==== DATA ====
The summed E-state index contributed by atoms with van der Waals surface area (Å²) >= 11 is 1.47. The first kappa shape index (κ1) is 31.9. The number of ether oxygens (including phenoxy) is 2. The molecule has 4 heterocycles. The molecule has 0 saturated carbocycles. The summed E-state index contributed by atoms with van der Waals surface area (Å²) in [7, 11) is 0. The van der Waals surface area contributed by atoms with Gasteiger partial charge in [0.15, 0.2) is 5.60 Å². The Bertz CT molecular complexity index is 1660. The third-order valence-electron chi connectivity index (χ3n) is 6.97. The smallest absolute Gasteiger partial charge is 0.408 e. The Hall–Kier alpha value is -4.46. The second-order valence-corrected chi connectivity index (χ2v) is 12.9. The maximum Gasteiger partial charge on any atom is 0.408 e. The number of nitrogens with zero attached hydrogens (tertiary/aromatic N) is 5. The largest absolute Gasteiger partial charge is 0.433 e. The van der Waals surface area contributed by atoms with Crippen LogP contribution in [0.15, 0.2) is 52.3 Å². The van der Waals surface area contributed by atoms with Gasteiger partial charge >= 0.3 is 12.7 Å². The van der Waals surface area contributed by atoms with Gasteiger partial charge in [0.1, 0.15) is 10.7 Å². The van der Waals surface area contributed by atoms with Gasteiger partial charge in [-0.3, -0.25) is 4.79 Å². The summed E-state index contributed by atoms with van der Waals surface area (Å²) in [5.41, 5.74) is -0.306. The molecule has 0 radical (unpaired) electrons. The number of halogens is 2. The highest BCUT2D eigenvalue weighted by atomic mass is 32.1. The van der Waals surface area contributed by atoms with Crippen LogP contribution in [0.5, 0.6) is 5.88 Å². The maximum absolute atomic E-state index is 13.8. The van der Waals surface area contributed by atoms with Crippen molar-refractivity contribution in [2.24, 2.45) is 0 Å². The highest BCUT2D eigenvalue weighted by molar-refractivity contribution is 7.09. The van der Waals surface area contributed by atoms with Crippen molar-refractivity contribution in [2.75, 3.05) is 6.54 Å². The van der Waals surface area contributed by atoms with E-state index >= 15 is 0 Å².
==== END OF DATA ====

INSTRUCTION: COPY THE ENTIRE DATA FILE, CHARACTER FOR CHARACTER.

The summed E-state index contributed by atoms with van der Waals surface area (Å²) >= 11 is 1.47. The first kappa shape index (κ1) is 31.9. The number of ether oxygens (including phenoxy) is 2. The molecule has 4 heterocycles. The molecule has 0 saturated carbocycles. The summed E-state index contributed by atoms with van der Waals surface area (Å²) in [7, 11) is 0. The van der Waals surface area contributed by atoms with Gasteiger partial charge in [0.15, 0.2) is 5.60 Å². The Bertz CT molecular complexity index is 1660. The third-order valence-electron chi connectivity index (χ3n) is 6.97. The smallest absolute Gasteiger partial charge is 0.408 e. The Hall–Kier alpha value is -4.46. The second-order valence-corrected chi connectivity index (χ2v) is 12.9. The maximum Gasteiger partial charge on any atom is 0.408 e. The number of nitrogens with zero attached hydrogens (tertiary/aromatic N) is 5. The largest absolute Gasteiger partial charge is 0.433 e. The van der Waals surface area contributed by atoms with Crippen LogP contribution in [0.15, 0.2) is 52.3 Å². The van der Waals surface area contributed by atoms with Gasteiger partial charge >= 0.3 is 12.7 Å². The van der Waals surface area contributed by atoms with Gasteiger partial charge in [0.1, 0.15) is 10.7 Å². The van der Waals surface area contributed by atoms with Gasteiger partial charge in [-0.3, -0.25) is 4.79 Å². The summed E-state index contributed by atoms with van der Waals surface area (Å²) in [5.41, 5.74) is -0.306. The molecule has 0 radical (unpaired) electrons. The number of halogens is 2. The highest BCUT2D eigenvalue weighted by atomic mass is 32.1. The van der Waals surface area contributed by atoms with Crippen LogP contribution in [0.5, 0.6) is 5.88 Å². The maximum absolute atomic E-state index is 13.8. The van der Waals surface area contributed by atoms with Crippen molar-refractivity contribution in [2.24, 2.45) is 0 Å². The highest BCUT2D eigenvalue weighted by molar-refractivity contribution is 7.09. The van der Waals surface area contributed by atoms with Crippen molar-refractivity contribution in [2.75, 3.05) is 6.54 Å². The van der Waals surface area contributed by atoms with E-state index >= 15 is 0 Å².